Mark Studio has branded a new charity for survivors of human trafficking, which looks to “empower” rather than elicit “sympathy”.
Walk Through Walls has been set up by global law firm Baker & McKenzie and the Thomson Reuters Foundation, with the aim of providing “practical help” for those who have experienced trafficking through offering them job opportunities.
Human trafficking refers to anyone who has been illegally transported across countries or regions, either for forced labour or sexual exploitation.
Providing “practical” support
The charity is aimed at companies that will invest in Walk Through Walls and provide paid internships, professional mentoring, and financial support for survivors.
Mark Lester, founder at Mark Studio, says the philosophy of the charity is to provide survivors with “practical help in building new lives for themselves”, rather than “sympathy”.
Mark Studio worked with Scott Perry and Lindsay Camp to create the brand from scratch, including the name Walk Through Walls, which replaces the working title Career Academy. The strapline A Life Beyond Trafficking has also been adopted, which was conceived by Johnson Banks co-founder Michael Johnson.
The name has informed the brand identity, which features bold, all-caps, sans-serif typography physically cut through and divided by white space “walls”.
“Moving forward in life”
“It’s a visual interpretation of people overcoming obstacles and moving forward in life,” says Lester. “The words are interrupted but still legible –crucially, it’s about moving past an interruption as if it’s not there.”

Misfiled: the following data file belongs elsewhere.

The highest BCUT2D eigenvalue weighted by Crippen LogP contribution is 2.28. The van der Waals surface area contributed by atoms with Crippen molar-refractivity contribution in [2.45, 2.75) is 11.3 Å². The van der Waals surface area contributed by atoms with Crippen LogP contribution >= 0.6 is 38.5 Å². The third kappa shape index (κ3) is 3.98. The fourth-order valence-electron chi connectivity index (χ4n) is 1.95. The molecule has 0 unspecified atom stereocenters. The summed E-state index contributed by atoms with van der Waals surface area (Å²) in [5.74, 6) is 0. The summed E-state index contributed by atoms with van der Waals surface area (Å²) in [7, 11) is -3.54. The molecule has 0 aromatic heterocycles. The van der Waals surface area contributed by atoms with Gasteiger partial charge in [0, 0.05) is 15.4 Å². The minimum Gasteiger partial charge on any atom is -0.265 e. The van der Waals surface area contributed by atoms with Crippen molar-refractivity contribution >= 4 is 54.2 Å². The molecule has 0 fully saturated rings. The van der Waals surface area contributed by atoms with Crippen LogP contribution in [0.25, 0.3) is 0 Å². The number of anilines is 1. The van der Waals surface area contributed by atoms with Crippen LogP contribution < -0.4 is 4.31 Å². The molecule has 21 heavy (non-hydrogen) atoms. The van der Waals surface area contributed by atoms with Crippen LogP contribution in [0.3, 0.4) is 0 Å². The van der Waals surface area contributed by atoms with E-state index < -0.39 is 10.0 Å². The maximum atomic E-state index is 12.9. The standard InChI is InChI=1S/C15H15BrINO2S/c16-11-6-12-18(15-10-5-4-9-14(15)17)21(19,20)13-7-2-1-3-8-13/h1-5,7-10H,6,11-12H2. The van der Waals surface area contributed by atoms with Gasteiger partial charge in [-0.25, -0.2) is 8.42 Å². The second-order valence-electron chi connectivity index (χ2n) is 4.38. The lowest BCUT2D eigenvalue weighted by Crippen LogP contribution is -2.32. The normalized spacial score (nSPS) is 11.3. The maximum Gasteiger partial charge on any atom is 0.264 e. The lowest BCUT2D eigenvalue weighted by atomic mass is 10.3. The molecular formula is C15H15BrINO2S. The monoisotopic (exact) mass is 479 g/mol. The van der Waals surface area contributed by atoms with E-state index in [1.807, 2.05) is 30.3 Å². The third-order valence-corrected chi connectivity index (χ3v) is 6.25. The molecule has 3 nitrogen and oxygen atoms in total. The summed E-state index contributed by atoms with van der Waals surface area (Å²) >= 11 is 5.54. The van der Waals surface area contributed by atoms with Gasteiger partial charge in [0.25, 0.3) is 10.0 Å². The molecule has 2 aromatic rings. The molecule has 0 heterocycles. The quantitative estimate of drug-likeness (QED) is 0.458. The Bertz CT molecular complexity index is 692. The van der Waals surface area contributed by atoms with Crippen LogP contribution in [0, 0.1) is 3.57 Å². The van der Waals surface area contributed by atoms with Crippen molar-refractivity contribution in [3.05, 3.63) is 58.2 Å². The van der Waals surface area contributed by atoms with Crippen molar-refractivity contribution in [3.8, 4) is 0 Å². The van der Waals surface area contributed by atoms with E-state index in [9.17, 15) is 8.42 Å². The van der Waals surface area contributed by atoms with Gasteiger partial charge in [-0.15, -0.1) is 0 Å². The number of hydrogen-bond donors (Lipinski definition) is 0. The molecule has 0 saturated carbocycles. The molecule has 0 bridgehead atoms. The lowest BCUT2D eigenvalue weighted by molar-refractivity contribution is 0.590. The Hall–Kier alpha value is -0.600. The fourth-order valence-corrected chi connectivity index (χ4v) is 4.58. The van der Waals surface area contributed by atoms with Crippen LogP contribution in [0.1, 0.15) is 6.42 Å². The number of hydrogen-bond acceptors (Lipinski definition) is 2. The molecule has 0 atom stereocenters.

A turquoise colour has been used, which aims to represent “freedom”, he adds, by imbuing the colours of the sky and sea.
Soleto typeface has been used for the logo and supporting copy, as it is “not austere or perfect” Lester adds, and has “idiosyncracies” such as odd angles on “G” and S”, which make the branding feel “more human”.
Didn’t want to speak of survivors as “victims”
Messaging is “positive, upbeat and pragmatic”, with phrases such as “fight back” and “building successful careers”.
“We didn’t want survivors to be cast off as damaged goods or victims,” Lester says. “We wanted a bright, optimistic brand that spoke of untapped potential, aspiration and empowerment.”
Mark Studio took on the project 14 months ago, after previously completing work for the corporate responsibility department at Virgin.
“First” human trafficking charity providing “comprehensive” financial and job support
“This is the first organisation geared towards comprehensive support for trafficking survivors,” says Lester. “You get bogged down in more corporate projects sometimes where you’re not necessarily doing anything for the greater good. We do more and more projects now with worthwhile context.”
The branding for Walk Through Walls begins rolling out this month, across online platforms, on printed marketing materials such as welcome packs, and on signage such as exhibition stands.
The charity initiative will be based in New York initially, but aims to extend to other big cities in the US and UK.
Unicef estimates that 1.2 million children are trafficked worldwide every year, while the International Labour Organization (ILO) estimated there were 20.9 million victims of forced labour across the world in 2012.